ARLINGTON, Texas — This wasn’t a magical win for Michigan. It certainly wasn’t pretty. Instead, it was simply gutsy, a win by a team many disqualified simply because it was so young.
Michigan showed college football its identity in a 33-17 win against No. 17 Florida on Saturday at AT&T Stadium. This group of youngsters didn’t fold in front of adversity. Instead, these Wolverines blossomed in the face of it.
Florida intercepted Michigan quarterback Wilton Speight on back-to-back drives in the second quarter. The No. 11 Wolverines (1-0) didn’t head toward the exits.
The Gators, without 10 suspended players, rallied from seven points down to take a 17-10 lead. Michigan didn’t pack its bags or playbooks.
Instead, Michigan used its smarts. The Wolverines analyzed what worked for Florida and focused on nullifying it. Then, Michigan set a goal: to be productive, whether it meant stopping Florida’s run or producing its own offense. Michigan finished with 215 yards rushing and 218 yards passing, and held Florida to 192, including only 11 rushing.
Not bad for a bunch of kids.
“We were good,” defensive lineman Maurice Hurst said. “We knew [the defense] only gave up three points, so we felt comfortable in ourselves and we knew that they weren’t able to really do what they wanted to do on offense. They said they were going to try to run outside the whole game and we just kept shutting it down.”
With that poise, the Wolverines cemented the first of their building blocks into place for this season. Michigan’s comeback win showed college football that its No. 11 ranking in the AP Top 25 wasn’t a fluke. The Wolverines showed that losing 18 starters wasn’t going to be an excuse for anything good or anything bad.
“We’re young, but we’ve got heart,” sophomore tight end Nick Eubanks said. “And that’s the thing about it. A lot of people criticized us as being young, but I’m going to tell you, we’ve got heart. We’re going to keep playing the game.”
Was this a monumental win for the Wolverines?
“It was big,” Eubanks said. “The first win is always the best win. That was our goal for the first game, to win this opener.”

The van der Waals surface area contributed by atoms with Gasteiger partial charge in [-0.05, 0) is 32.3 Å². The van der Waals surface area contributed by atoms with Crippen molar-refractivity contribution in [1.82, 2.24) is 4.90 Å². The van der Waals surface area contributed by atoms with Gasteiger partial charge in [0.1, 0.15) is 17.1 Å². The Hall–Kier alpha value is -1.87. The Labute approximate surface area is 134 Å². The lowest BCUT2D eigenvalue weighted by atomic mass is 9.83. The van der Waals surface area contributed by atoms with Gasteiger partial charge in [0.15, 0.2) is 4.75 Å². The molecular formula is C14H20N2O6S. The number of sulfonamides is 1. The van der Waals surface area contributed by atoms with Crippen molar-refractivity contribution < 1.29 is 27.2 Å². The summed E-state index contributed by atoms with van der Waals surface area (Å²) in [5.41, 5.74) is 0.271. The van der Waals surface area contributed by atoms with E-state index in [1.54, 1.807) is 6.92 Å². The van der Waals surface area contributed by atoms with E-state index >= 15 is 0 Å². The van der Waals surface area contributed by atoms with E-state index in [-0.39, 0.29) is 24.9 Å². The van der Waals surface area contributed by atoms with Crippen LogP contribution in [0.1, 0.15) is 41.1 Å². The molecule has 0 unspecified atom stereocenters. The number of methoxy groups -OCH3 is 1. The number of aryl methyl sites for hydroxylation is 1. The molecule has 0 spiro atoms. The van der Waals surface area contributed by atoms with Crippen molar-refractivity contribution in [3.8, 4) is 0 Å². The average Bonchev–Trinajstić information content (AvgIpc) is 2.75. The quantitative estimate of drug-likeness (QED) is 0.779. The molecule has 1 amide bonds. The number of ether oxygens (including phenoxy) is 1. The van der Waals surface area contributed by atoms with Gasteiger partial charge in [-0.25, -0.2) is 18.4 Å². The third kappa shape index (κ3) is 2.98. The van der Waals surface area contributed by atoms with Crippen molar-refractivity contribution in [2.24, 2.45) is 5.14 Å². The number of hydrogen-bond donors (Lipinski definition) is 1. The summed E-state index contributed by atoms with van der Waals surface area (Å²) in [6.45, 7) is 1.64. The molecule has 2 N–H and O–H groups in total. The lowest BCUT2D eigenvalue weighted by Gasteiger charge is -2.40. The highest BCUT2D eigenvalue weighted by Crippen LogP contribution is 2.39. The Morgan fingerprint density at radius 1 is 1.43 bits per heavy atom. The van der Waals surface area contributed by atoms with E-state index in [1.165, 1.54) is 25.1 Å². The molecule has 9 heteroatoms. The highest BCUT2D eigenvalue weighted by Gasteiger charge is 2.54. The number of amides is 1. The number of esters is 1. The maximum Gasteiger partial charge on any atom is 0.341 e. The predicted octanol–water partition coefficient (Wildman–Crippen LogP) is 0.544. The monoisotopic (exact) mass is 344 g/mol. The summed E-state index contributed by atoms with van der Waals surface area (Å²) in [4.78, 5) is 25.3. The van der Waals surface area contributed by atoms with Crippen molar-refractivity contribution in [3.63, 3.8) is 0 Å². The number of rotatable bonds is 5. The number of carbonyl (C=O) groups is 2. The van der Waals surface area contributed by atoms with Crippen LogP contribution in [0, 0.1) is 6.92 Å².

Tarik Black, a freshman who led all receivers with 83 yards and a touchdown, saw it as a foundation for this team.
“[The win] built our confidence,” Black said. “It allows us to see what we’re capable of in tight moments. This game was just a test for us.”
From common logic, Michigan’s youngsters weren’t supposed to respond the way they did. Michigan should have simply folded when the Wolverines found themselves down by seven points, a result of missteps.
Age, Michigan defensive end Chase Winovich explained, is simply a number. Or a state of mind.
“I think it was actually kind of an advantage, us being so young, because it gave us an opportunity to form a brand new identity, off the backs, off the shoulders of the people that have come before us,” Winovich said. “They paved the way.”
Some would liken this to on-the-job training for younger players such as Bush, Black, Donovan Peoples-Jones (a 5-star recruit who served as a punt returner), right tackle Nolan Ulizio and cornerback Lavert Hill.
Defensive lineman Mo Hurst, a senior, saw Saturday as a reflection of the professionalism of his teammates.
“I’ve never seen a group of young guys be so professional and so in tune to the game,” Hurst said. “That’s the thing. We’ve got a lot of young guys who are really in tune and we’ve got some really great plays. There were some young freshmen just making some unbelievable plays.
“There’s a lot of young guys that just stepped up and it’s just going to keep getting better.”
Winovich saw Saturday as another reflection of his team. Before he walked out of the interview room, Winovich made a final declaration about the Wolverines:
“We work harder than any team in the country,” the senior said.
Saturday in Texas it showed.
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